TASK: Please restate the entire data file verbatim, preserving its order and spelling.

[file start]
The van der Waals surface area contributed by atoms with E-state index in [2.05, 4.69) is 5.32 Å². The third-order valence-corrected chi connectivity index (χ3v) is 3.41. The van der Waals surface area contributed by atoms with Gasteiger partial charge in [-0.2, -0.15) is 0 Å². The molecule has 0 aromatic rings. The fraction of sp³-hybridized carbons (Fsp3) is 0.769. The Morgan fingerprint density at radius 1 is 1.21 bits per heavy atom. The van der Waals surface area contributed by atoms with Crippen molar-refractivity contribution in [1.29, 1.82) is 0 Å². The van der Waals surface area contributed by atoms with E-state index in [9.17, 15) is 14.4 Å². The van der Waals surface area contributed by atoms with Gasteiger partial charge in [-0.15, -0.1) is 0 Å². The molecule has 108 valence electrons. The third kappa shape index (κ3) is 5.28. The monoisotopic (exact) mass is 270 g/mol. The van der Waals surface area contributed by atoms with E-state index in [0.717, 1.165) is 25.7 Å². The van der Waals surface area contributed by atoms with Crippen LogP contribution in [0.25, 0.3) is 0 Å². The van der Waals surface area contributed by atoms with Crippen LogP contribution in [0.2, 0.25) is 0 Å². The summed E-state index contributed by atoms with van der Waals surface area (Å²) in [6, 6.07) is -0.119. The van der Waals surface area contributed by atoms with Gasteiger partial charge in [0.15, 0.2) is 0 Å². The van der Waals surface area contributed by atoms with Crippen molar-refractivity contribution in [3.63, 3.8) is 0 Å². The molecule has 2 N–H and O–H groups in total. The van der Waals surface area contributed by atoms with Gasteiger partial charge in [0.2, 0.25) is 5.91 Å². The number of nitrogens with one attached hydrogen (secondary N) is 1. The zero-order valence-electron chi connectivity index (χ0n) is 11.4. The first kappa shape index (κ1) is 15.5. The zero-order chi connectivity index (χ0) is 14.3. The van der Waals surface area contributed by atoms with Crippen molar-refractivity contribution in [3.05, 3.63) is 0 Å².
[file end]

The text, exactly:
The van der Waals surface area contributed by atoms with E-state index in [2.05, 4.69) is 5.32 Å². The third-order valence-corrected chi connectivity index (χ3v) is 3.41. The van der Waals surface area contributed by atoms with Gasteiger partial charge in [-0.2, -0.15) is 0 Å². The molecule has 0 aromatic rings. The fraction of sp³-hybridized carbons (Fsp3) is 0.769. The Morgan fingerprint density at radius 1 is 1.21 bits per heavy atom. The van der Waals surface area contributed by atoms with Crippen molar-refractivity contribution in [1.29, 1.82) is 0 Å². The van der Waals surface area contributed by atoms with E-state index in [9.17, 15) is 14.4 Å². The van der Waals surface area contributed by atoms with Gasteiger partial charge in [-0.15, -0.1) is 0 Å². The molecule has 108 valence electrons. The third kappa shape index (κ3) is 5.28. The monoisotopic (exact) mass is 270 g/mol. The van der Waals surface area contributed by atoms with E-state index in [0.717, 1.165) is 25.7 Å². The van der Waals surface area contributed by atoms with Crippen LogP contribution in [0.25, 0.3) is 0 Å². The van der Waals surface area contributed by atoms with Crippen LogP contribution in [0.2, 0.25) is 0 Å². The summed E-state index contributed by atoms with van der Waals surface area (Å²) in [6, 6.07) is -0.119. The van der Waals surface area contributed by atoms with Gasteiger partial charge in [0.15, 0.2) is 0 Å². The van der Waals surface area contributed by atoms with Crippen molar-refractivity contribution in [3.63, 3.8) is 0 Å². The molecule has 2 N–H and O–H groups in total. The van der Waals surface area contributed by atoms with Gasteiger partial charge in [0.2, 0.25) is 5.91 Å². The number of nitrogens with one attached hydrogen (secondary N) is 1. The zero-order valence-electron chi connectivity index (χ0n) is 11.4. The first kappa shape index (κ1) is 15.5. The zero-order chi connectivity index (χ0) is 14.3. The van der Waals surface area contributed by atoms with Crippen molar-refractivity contribution in [3.05, 3.63) is 0 Å².